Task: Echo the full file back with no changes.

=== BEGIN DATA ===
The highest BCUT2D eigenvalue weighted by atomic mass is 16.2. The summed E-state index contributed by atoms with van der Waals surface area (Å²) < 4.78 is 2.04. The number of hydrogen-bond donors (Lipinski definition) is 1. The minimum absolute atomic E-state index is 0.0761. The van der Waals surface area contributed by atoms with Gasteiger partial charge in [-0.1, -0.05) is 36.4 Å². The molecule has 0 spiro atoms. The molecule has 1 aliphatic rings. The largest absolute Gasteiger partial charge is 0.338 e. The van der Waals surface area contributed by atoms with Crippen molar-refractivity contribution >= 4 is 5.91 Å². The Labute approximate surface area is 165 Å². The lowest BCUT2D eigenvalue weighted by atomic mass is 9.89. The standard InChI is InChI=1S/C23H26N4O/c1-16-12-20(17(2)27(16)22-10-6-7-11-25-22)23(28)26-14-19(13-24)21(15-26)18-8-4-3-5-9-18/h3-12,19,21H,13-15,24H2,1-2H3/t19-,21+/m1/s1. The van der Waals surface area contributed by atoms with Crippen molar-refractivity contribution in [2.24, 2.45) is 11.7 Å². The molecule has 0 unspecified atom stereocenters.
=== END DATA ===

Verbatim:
The highest BCUT2D eigenvalue weighted by atomic mass is 16.2. The summed E-state index contributed by atoms with van der Waals surface area (Å²) < 4.78 is 2.04. The number of hydrogen-bond donors (Lipinski definition) is 1. The minimum absolute atomic E-state index is 0.0761. The van der Waals surface area contributed by atoms with Gasteiger partial charge in [-0.1, -0.05) is 36.4 Å². The molecule has 0 spiro atoms. The molecule has 1 aliphatic rings. The largest absolute Gasteiger partial charge is 0.338 e. The van der Waals surface area contributed by atoms with Crippen molar-refractivity contribution >= 4 is 5.91 Å². The Labute approximate surface area is 165 Å². The lowest BCUT2D eigenvalue weighted by atomic mass is 9.89. The standard InChI is InChI=1S/C23H26N4O/c1-16-12-20(17(2)27(16)22-10-6-7-11-25-22)23(28)26-14-19(13-24)21(15-26)18-8-4-3-5-9-18/h3-12,19,21H,13-15,24H2,1-2H3/t19-,21+/m1/s1. The van der Waals surface area contributed by atoms with Crippen molar-refractivity contribution in [2.24, 2.45) is 11.7 Å². The molecule has 0 unspecified atom stereocenters.